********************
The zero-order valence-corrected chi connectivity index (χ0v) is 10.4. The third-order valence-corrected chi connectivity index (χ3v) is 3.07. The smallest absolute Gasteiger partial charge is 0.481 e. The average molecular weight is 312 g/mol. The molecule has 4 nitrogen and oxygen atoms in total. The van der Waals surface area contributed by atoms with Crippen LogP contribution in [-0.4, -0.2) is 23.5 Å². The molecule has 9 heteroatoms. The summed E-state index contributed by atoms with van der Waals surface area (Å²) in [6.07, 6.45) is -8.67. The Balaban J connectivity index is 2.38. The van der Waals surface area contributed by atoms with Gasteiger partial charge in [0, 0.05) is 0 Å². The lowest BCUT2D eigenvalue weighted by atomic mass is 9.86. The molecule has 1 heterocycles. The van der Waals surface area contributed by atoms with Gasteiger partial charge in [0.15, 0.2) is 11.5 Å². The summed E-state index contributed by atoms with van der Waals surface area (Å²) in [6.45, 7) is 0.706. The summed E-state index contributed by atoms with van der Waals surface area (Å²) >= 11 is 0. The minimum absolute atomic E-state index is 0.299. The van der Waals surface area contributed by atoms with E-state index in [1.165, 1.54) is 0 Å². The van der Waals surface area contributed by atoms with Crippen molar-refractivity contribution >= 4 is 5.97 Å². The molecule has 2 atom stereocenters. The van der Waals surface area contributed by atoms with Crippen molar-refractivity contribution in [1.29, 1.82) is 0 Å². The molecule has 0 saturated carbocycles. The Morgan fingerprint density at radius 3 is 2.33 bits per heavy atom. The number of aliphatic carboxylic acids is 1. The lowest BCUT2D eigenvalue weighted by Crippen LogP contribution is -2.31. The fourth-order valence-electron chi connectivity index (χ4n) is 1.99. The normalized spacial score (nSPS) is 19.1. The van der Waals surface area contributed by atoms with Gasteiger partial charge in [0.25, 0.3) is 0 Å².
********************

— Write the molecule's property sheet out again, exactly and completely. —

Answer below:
The zero-order valence-corrected chi connectivity index (χ0v) is 10.4. The third-order valence-corrected chi connectivity index (χ3v) is 3.07. The smallest absolute Gasteiger partial charge is 0.481 e. The average molecular weight is 312 g/mol. The molecule has 4 nitrogen and oxygen atoms in total. The van der Waals surface area contributed by atoms with Crippen LogP contribution in [-0.4, -0.2) is 23.5 Å². The molecule has 9 heteroatoms. The summed E-state index contributed by atoms with van der Waals surface area (Å²) in [6.07, 6.45) is -8.67. The Balaban J connectivity index is 2.38. The van der Waals surface area contributed by atoms with Gasteiger partial charge in [0, 0.05) is 0 Å². The lowest BCUT2D eigenvalue weighted by atomic mass is 9.86. The molecule has 1 heterocycles. The van der Waals surface area contributed by atoms with Gasteiger partial charge in [0.15, 0.2) is 11.5 Å². The summed E-state index contributed by atoms with van der Waals surface area (Å²) in [6.45, 7) is 0.706. The summed E-state index contributed by atoms with van der Waals surface area (Å²) >= 11 is 0. The minimum absolute atomic E-state index is 0.299. The van der Waals surface area contributed by atoms with E-state index in [1.165, 1.54) is 0 Å². The van der Waals surface area contributed by atoms with Crippen molar-refractivity contribution >= 4 is 5.97 Å². The molecule has 2 atom stereocenters. The van der Waals surface area contributed by atoms with Crippen molar-refractivity contribution in [1.29, 1.82) is 0 Å². The molecule has 0 saturated carbocycles. The Morgan fingerprint density at radius 3 is 2.33 bits per heavy atom. The number of aliphatic carboxylic acids is 1. The lowest BCUT2D eigenvalue weighted by Crippen LogP contribution is -2.31. The fourth-order valence-electron chi connectivity index (χ4n) is 1.99. The normalized spacial score (nSPS) is 19.1. The van der Waals surface area contributed by atoms with Gasteiger partial charge in [0.25, 0.3) is 0 Å².